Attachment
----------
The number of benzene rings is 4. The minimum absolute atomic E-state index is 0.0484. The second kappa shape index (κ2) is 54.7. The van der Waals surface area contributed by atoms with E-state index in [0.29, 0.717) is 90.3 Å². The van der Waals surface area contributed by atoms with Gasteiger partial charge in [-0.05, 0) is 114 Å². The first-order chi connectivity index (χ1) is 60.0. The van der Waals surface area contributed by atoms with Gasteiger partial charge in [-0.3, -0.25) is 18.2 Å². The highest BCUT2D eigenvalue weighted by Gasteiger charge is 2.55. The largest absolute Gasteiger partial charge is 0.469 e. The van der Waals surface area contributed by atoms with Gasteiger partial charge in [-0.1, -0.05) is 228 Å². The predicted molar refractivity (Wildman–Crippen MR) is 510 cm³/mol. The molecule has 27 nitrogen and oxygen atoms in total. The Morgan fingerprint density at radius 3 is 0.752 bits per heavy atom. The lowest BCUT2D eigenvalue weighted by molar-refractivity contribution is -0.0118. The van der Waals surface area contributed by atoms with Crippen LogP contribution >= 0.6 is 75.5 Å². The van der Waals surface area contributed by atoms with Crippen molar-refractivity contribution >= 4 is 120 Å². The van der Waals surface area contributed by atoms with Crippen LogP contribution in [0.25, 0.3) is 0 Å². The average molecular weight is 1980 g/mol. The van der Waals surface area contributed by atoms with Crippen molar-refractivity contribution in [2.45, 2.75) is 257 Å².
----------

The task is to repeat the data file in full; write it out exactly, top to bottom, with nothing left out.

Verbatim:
The number of benzene rings is 4. The minimum absolute atomic E-state index is 0.0484. The second kappa shape index (κ2) is 54.7. The van der Waals surface area contributed by atoms with E-state index in [0.29, 0.717) is 90.3 Å². The van der Waals surface area contributed by atoms with Gasteiger partial charge in [-0.05, 0) is 114 Å². The first-order chi connectivity index (χ1) is 60.0. The van der Waals surface area contributed by atoms with Gasteiger partial charge in [-0.3, -0.25) is 18.2 Å². The highest BCUT2D eigenvalue weighted by Gasteiger charge is 2.55. The largest absolute Gasteiger partial charge is 0.469 e. The van der Waals surface area contributed by atoms with Gasteiger partial charge in [-0.1, -0.05) is 228 Å². The predicted molar refractivity (Wildman–Crippen MR) is 510 cm³/mol. The molecule has 27 nitrogen and oxygen atoms in total. The Morgan fingerprint density at radius 3 is 0.752 bits per heavy atom. The lowest BCUT2D eigenvalue weighted by molar-refractivity contribution is -0.0118. The van der Waals surface area contributed by atoms with Crippen LogP contribution >= 0.6 is 75.5 Å². The van der Waals surface area contributed by atoms with Crippen molar-refractivity contribution >= 4 is 120 Å². The van der Waals surface area contributed by atoms with Crippen LogP contribution in [0.25, 0.3) is 0 Å². The average molecular weight is 1980 g/mol. The van der Waals surface area contributed by atoms with Crippen molar-refractivity contribution in [2.45, 2.75) is 257 Å².